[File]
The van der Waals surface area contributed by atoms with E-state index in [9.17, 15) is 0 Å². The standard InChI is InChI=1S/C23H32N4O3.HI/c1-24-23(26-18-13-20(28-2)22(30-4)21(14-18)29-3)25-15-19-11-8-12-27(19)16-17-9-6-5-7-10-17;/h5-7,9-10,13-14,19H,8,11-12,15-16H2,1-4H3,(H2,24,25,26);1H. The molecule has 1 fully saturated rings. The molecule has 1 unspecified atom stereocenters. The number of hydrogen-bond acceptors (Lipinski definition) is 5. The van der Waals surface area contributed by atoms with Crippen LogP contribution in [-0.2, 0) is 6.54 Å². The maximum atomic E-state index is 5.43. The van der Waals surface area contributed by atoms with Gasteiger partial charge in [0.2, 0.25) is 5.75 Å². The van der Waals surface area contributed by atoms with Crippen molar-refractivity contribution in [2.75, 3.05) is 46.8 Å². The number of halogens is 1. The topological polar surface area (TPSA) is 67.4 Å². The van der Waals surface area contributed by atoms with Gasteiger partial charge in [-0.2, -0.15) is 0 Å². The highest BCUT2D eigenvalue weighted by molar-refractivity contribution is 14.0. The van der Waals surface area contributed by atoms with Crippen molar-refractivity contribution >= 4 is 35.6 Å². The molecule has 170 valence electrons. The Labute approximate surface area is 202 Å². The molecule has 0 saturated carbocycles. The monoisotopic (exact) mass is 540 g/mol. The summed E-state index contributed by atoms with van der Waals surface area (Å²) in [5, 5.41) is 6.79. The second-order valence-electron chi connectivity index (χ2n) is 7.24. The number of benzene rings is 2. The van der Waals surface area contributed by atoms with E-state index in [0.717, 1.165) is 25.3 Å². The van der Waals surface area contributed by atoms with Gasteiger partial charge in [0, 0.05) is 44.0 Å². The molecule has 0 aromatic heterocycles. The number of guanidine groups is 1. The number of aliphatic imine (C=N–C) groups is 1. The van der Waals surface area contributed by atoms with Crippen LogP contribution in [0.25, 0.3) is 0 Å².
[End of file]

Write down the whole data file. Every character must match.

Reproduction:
The van der Waals surface area contributed by atoms with E-state index in [9.17, 15) is 0 Å². The standard InChI is InChI=1S/C23H32N4O3.HI/c1-24-23(26-18-13-20(28-2)22(30-4)21(14-18)29-3)25-15-19-11-8-12-27(19)16-17-9-6-5-7-10-17;/h5-7,9-10,13-14,19H,8,11-12,15-16H2,1-4H3,(H2,24,25,26);1H. The molecule has 1 fully saturated rings. The molecule has 1 unspecified atom stereocenters. The number of hydrogen-bond acceptors (Lipinski definition) is 5. The van der Waals surface area contributed by atoms with Crippen LogP contribution in [-0.2, 0) is 6.54 Å². The maximum atomic E-state index is 5.43. The van der Waals surface area contributed by atoms with Gasteiger partial charge in [0.2, 0.25) is 5.75 Å². The van der Waals surface area contributed by atoms with Crippen molar-refractivity contribution in [2.75, 3.05) is 46.8 Å². The number of halogens is 1. The topological polar surface area (TPSA) is 67.4 Å². The van der Waals surface area contributed by atoms with Gasteiger partial charge in [-0.2, -0.15) is 0 Å². The highest BCUT2D eigenvalue weighted by molar-refractivity contribution is 14.0. The van der Waals surface area contributed by atoms with Crippen molar-refractivity contribution >= 4 is 35.6 Å². The molecule has 170 valence electrons. The Labute approximate surface area is 202 Å². The molecule has 0 saturated carbocycles. The monoisotopic (exact) mass is 540 g/mol. The summed E-state index contributed by atoms with van der Waals surface area (Å²) in [5, 5.41) is 6.79. The second-order valence-electron chi connectivity index (χ2n) is 7.24. The number of benzene rings is 2. The van der Waals surface area contributed by atoms with E-state index in [0.717, 1.165) is 25.3 Å². The van der Waals surface area contributed by atoms with Gasteiger partial charge in [0, 0.05) is 44.0 Å². The molecule has 0 aromatic heterocycles. The number of guanidine groups is 1. The number of aliphatic imine (C=N–C) groups is 1. The van der Waals surface area contributed by atoms with Crippen LogP contribution in [0.25, 0.3) is 0 Å².